The gut microbial metabolic capacity of microbiome-humanized vs. wild type rodents reveals a likely dual role of intestinal bacteria in hepato-intestinal schistosomiasis

Alba Cortés, University of Cambridge
John Martin, Universitat de València
Bruce A. Rosa, Universitat de València
Klara A. Stark, University of Cambridge
Simon Clare, University of Cambridge
Catherine McCarthy, Wellcome Genome Campus
Katherine Harcourt, Wellcome Genome Campus
Cordelia Brandt, Wellcome Genome Campus
Charlotte Tolley, Wellcome Genome Campus
Trevor D. Lawley, Wellcome Genome Campus
Makedonka Mitreva, Washington University School of Medicine in St. Louis
Matthew Berriman, Wellcome Genome Campus
Gabriel Rinaldi, Wellcome Genome Campus
Cinzia Cantacessi, University of Cambridge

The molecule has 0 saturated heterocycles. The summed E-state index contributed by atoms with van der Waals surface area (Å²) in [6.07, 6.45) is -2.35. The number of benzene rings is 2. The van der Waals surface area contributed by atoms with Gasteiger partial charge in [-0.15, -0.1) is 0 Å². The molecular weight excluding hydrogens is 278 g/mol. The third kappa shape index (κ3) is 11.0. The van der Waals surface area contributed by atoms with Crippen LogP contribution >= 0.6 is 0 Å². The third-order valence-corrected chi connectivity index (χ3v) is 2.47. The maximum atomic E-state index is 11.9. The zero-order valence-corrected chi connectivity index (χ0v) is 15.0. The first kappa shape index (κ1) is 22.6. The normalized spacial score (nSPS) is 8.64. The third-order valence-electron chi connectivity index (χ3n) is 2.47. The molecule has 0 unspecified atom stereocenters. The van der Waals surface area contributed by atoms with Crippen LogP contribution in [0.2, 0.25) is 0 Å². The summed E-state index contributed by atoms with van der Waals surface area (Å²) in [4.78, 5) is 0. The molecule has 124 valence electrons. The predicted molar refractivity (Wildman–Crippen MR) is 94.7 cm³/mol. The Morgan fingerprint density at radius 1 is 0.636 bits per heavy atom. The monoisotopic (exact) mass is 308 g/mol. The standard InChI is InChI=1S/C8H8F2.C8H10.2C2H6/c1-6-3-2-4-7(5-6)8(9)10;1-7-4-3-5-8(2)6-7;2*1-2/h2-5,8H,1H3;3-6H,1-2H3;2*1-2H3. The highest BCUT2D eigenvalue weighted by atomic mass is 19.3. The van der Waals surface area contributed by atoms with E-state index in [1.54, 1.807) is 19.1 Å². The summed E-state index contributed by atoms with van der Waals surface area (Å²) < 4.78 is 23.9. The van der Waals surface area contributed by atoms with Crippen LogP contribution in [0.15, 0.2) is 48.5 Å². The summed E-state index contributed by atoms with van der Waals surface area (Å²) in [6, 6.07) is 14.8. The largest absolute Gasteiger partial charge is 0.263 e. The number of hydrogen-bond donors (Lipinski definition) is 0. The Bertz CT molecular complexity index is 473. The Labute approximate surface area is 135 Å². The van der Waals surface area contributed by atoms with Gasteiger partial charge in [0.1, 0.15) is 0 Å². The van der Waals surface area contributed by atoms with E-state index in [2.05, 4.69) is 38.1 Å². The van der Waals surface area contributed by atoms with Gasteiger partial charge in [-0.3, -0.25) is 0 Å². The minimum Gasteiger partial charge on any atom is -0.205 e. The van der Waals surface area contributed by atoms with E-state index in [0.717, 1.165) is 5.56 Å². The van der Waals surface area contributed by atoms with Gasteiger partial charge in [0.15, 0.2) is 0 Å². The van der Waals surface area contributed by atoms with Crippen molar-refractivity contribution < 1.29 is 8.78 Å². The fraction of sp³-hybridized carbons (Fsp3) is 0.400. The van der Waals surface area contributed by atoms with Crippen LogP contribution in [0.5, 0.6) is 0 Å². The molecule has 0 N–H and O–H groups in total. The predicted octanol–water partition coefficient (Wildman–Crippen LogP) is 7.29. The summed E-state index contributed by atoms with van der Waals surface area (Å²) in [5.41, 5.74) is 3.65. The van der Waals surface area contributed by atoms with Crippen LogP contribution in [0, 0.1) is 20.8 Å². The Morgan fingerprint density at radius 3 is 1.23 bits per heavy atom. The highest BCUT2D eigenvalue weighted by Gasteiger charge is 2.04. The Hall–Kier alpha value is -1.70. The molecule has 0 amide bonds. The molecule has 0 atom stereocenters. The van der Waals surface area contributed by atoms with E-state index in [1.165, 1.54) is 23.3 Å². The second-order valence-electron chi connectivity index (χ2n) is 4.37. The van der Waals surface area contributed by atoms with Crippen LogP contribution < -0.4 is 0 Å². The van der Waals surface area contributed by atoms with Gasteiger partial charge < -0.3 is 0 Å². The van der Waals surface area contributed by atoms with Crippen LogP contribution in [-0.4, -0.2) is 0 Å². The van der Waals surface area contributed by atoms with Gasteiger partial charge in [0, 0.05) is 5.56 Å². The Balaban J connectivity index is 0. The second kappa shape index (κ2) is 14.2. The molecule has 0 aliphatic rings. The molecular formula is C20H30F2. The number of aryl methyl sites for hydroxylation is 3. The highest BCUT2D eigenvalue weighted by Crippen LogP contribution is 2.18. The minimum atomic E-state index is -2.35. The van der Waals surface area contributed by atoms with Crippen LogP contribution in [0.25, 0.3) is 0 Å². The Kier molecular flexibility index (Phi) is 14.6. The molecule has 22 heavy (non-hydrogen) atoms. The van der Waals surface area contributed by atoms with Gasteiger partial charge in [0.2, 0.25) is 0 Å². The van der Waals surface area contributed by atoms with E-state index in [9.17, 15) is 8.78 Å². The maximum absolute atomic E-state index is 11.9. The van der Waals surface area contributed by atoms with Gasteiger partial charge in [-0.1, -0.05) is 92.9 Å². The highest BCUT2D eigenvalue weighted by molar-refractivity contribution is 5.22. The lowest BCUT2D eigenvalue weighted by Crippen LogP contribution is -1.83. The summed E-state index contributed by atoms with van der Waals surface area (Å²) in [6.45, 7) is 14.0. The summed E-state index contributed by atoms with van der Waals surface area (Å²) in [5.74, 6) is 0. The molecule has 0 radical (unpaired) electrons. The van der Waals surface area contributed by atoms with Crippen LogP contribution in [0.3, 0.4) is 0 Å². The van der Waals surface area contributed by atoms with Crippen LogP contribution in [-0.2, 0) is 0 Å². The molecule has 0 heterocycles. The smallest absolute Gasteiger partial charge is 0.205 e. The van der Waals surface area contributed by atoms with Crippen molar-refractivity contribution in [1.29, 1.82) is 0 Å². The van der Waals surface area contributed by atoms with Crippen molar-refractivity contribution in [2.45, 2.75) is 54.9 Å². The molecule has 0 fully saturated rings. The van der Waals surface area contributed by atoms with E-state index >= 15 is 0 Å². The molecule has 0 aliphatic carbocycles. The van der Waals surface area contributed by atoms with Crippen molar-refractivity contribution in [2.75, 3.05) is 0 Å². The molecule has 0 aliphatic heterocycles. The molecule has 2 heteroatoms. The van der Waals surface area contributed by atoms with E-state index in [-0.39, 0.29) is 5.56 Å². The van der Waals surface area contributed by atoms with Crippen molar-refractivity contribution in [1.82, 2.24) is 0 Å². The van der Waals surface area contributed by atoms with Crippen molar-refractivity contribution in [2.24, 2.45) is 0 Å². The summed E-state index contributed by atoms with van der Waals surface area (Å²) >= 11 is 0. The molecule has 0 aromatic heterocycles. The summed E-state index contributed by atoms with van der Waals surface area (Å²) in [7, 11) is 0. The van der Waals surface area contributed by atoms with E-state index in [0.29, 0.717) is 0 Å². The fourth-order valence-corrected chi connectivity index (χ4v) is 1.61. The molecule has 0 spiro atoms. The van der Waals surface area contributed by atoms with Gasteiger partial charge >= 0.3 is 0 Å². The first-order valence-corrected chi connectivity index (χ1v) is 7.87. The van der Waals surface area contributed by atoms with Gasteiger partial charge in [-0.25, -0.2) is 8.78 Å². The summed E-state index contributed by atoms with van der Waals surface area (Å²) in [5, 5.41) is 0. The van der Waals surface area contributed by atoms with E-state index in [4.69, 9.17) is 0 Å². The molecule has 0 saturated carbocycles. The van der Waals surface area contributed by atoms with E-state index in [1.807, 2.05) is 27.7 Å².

Increasing evidence shows that the host gut microbiota might be involved in the immunological cascade that culminates with the formation of tissue granulomas underlying the pathophysiology of hepato-intestinal schistosomiasis. In this study, we investigated the impact of Schistosoma mansoni infection on the gut microbial composition and functional potential of both wild type and microbiome-humanized mice. In spite of substantial differences in microbiome composition at baseline, selected pathways were consistently affected by parasite infection. The gut microbiomes of infected mice of both lines displayed, amongst other features, enhanced capacity for tryptophan and butyrate production, which might be linked to the activation of mechanisms aimed to prevent excessive injuries caused by migrating parasite eggs. Complementing data from previous studies, our findings suggest that the host gut microbiome might play a dual role in the pathophysiology of schistosomiasis, where intestinal bacteria may contribute to egg-associated pathology while, in turn, protect the host from uncontrolled tissue damage.